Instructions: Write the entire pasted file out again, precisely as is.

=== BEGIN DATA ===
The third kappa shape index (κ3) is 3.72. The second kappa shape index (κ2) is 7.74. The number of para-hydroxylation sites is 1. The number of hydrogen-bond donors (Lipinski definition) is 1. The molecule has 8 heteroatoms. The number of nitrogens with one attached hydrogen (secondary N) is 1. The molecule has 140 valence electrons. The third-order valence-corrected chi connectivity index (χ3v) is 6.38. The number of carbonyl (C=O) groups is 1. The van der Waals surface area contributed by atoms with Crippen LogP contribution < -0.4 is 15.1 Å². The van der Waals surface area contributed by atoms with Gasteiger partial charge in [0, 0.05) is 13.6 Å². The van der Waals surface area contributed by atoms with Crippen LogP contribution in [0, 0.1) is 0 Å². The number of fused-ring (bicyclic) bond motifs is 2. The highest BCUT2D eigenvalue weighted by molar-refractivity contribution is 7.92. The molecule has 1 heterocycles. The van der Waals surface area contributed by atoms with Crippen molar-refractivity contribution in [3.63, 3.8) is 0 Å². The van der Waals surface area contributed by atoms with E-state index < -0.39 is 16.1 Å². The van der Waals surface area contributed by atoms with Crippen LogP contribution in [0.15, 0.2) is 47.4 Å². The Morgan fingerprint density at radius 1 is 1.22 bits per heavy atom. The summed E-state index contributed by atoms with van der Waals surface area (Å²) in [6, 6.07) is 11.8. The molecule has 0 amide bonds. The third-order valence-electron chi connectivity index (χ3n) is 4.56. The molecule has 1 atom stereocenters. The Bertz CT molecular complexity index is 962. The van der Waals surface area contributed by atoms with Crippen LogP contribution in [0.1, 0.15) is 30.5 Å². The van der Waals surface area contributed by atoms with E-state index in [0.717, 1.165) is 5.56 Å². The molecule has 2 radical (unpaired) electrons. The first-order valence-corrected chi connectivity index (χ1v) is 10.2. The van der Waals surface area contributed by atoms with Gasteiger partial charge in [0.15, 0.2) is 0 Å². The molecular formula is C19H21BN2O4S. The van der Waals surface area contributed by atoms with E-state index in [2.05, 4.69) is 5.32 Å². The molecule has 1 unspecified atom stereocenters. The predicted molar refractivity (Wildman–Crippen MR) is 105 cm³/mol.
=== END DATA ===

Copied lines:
The third kappa shape index (κ3) is 3.72. The second kappa shape index (κ2) is 7.74. The number of para-hydroxylation sites is 1. The number of hydrogen-bond donors (Lipinski definition) is 1. The molecule has 8 heteroatoms. The number of nitrogens with one attached hydrogen (secondary N) is 1. The molecule has 140 valence electrons. The third-order valence-corrected chi connectivity index (χ3v) is 6.38. The number of carbonyl (C=O) groups is 1. The van der Waals surface area contributed by atoms with Crippen LogP contribution < -0.4 is 15.1 Å². The van der Waals surface area contributed by atoms with Gasteiger partial charge in [0, 0.05) is 13.6 Å². The van der Waals surface area contributed by atoms with Crippen LogP contribution in [0, 0.1) is 0 Å². The number of fused-ring (bicyclic) bond motifs is 2. The highest BCUT2D eigenvalue weighted by molar-refractivity contribution is 7.92. The molecule has 1 heterocycles. The van der Waals surface area contributed by atoms with Crippen molar-refractivity contribution in [3.63, 3.8) is 0 Å². The van der Waals surface area contributed by atoms with E-state index < -0.39 is 16.1 Å². The van der Waals surface area contributed by atoms with Crippen LogP contribution in [0.15, 0.2) is 47.4 Å². The Morgan fingerprint density at radius 1 is 1.22 bits per heavy atom. The summed E-state index contributed by atoms with van der Waals surface area (Å²) in [6, 6.07) is 11.8. The molecule has 0 amide bonds. The third-order valence-electron chi connectivity index (χ3n) is 4.56. The molecule has 1 atom stereocenters. The Bertz CT molecular complexity index is 962. The van der Waals surface area contributed by atoms with Crippen LogP contribution in [0.1, 0.15) is 30.5 Å². The van der Waals surface area contributed by atoms with E-state index in [0.717, 1.165) is 5.56 Å². The molecule has 2 radical (unpaired) electrons. The first-order valence-corrected chi connectivity index (χ1v) is 10.2. The van der Waals surface area contributed by atoms with Gasteiger partial charge in [0.15, 0.2) is 0 Å². The molecular formula is C19H21BN2O4S. The van der Waals surface area contributed by atoms with E-state index in [2.05, 4.69) is 5.32 Å². The molecule has 1 unspecified atom stereocenters. The predicted molar refractivity (Wildman–Crippen MR) is 105 cm³/mol.